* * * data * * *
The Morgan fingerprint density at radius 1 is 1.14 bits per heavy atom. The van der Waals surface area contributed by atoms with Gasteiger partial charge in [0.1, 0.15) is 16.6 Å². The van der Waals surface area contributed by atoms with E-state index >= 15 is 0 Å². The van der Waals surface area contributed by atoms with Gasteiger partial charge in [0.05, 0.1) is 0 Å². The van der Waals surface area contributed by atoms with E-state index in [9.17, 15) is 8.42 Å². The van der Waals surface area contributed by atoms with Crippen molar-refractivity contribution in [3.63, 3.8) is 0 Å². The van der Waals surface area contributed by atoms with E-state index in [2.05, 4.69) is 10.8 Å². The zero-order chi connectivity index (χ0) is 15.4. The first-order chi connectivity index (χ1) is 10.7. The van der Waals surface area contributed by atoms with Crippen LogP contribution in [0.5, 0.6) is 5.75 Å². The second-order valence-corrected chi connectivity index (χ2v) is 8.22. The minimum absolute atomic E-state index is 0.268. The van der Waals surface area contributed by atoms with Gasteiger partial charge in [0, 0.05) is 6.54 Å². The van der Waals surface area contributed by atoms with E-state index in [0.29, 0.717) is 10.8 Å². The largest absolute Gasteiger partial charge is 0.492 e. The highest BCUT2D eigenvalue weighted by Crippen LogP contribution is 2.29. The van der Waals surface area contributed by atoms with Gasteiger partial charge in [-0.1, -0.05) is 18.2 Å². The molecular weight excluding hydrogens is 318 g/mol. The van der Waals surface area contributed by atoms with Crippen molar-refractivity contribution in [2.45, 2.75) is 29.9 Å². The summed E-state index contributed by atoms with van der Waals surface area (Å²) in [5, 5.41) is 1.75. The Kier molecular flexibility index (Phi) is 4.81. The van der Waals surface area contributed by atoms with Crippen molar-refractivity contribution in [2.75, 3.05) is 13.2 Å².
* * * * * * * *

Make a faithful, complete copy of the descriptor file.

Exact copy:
The Morgan fingerprint density at radius 1 is 1.14 bits per heavy atom. The van der Waals surface area contributed by atoms with Gasteiger partial charge in [0.1, 0.15) is 16.6 Å². The van der Waals surface area contributed by atoms with E-state index >= 15 is 0 Å². The van der Waals surface area contributed by atoms with Gasteiger partial charge in [0.05, 0.1) is 0 Å². The van der Waals surface area contributed by atoms with E-state index in [9.17, 15) is 8.42 Å². The van der Waals surface area contributed by atoms with Crippen molar-refractivity contribution in [3.63, 3.8) is 0 Å². The van der Waals surface area contributed by atoms with E-state index in [2.05, 4.69) is 10.8 Å². The zero-order chi connectivity index (χ0) is 15.4. The first-order chi connectivity index (χ1) is 10.7. The van der Waals surface area contributed by atoms with Crippen LogP contribution in [0.5, 0.6) is 5.75 Å². The second-order valence-corrected chi connectivity index (χ2v) is 8.22. The minimum absolute atomic E-state index is 0.268. The van der Waals surface area contributed by atoms with Gasteiger partial charge in [0, 0.05) is 6.54 Å². The van der Waals surface area contributed by atoms with E-state index in [0.29, 0.717) is 10.8 Å². The largest absolute Gasteiger partial charge is 0.492 e. The highest BCUT2D eigenvalue weighted by Crippen LogP contribution is 2.29. The van der Waals surface area contributed by atoms with Gasteiger partial charge in [-0.1, -0.05) is 18.2 Å². The molecular weight excluding hydrogens is 318 g/mol. The van der Waals surface area contributed by atoms with Crippen molar-refractivity contribution in [2.45, 2.75) is 29.9 Å². The summed E-state index contributed by atoms with van der Waals surface area (Å²) in [5, 5.41) is 1.75. The Kier molecular flexibility index (Phi) is 4.81. The van der Waals surface area contributed by atoms with Crippen molar-refractivity contribution in [2.75, 3.05) is 13.2 Å².